The Weed that Wasn’t: Lambsquarters

All of the rain this early summer season has provided a perfect environment for garden weeds to grow out of control. But before you clear cut your vegetable garden of any intruders, be sure you’re not uprooting lambsquarters – a seemingly weedy plant that is actually packed full of nutrients and quite edible.

A relative of the health-craze grain quinoa, lambsquarters (Chenopodium album) is often forgotten about because it pops up on its own and lambsquarters seeds are rarely available for purchase. However, this plant is more nutrient-dense than spinach with a large amount of protein, calcium, phosphorus, iron, vitamin C, and vitamin A from the soil and its impressive taproot sucking out even more soil minerals. The plant was once revered as food for humans and fodder for animals in America, but is now limited to widespread consumption in Northern India and other small pockets of Asia. It is extremely fast-growing and can take over a plot of land quickly, which is why it has been regarded as a weed, especially by conventional farmers who can suffer huge losses in corn, soybean, sugar beet, or potato fields that are overcome by the plant.

How to Plant Lambsquarters

  • Like we’ve hinted at, lambsquarters will grow all by itself! You don’t have to purchase seeds, plant them, or coddle seedlings to get a healthy crop. Not all reproduction is this easygoing!
  • Plants grow upright at first, but once they start to seed, they will fall over with all of the extra weight. If you are worried about lambsquarters taking over your garden, be sure to harvest the leaves before the plant goes to seed.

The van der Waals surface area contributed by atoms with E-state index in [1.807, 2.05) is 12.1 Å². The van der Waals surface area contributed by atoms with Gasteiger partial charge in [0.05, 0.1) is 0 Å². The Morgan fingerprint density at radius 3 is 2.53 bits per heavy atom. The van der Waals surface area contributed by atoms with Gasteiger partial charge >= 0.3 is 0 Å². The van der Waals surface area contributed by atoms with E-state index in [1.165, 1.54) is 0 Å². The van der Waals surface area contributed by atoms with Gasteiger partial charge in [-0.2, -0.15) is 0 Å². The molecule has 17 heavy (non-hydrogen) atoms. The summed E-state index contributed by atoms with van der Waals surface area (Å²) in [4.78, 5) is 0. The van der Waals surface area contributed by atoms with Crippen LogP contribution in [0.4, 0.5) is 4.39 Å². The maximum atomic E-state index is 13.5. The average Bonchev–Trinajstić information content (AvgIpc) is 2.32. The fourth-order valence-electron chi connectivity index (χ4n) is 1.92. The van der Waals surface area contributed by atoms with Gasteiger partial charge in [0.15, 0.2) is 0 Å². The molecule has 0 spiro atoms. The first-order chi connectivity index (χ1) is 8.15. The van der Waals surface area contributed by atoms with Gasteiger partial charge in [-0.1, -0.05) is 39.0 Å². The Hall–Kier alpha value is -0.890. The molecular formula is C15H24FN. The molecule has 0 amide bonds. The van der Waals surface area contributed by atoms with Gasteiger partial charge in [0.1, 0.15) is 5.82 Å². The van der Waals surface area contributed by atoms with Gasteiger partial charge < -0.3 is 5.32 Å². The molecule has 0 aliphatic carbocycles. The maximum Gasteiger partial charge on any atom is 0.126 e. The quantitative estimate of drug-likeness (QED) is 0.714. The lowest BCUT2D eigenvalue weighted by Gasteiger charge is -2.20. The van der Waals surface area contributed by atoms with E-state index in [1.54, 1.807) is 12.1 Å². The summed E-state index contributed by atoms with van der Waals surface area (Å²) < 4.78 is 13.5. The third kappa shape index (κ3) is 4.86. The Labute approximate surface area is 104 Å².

• Warnings suggest avoiding lambsquarters if it grows in artificially fertilized or treated soils, because it absorbs pesticides and “is prone to accumulate high levels of nitrates.”
  • Lambsquarters attracts leaf miners, making it a useful trap crop as a companion plant. Grown near other plants, it attracts leaf miners which might otherwise have attacked the crop to be protected.

Culinary Uses

  • The leaves and young shoots may be eaten as a leaf vegetable, either steamed in its entirety, or cooked like spinach, but should be eaten in moderation due to high levels of oxalic acid.
  • In India, the plant is popularly called bathua and found abundantly in the winter season. The leaves and young shoots of this plant are used in dishes such as soups, curries, and paratha-stuffed breads, especially popular in Punjab.
  • Steamed lambsquarters makes a delicious addition to basmati rice, bean salads, colorful vegetables such as carrots or sliced tomatoes, and side dishes of yogurt.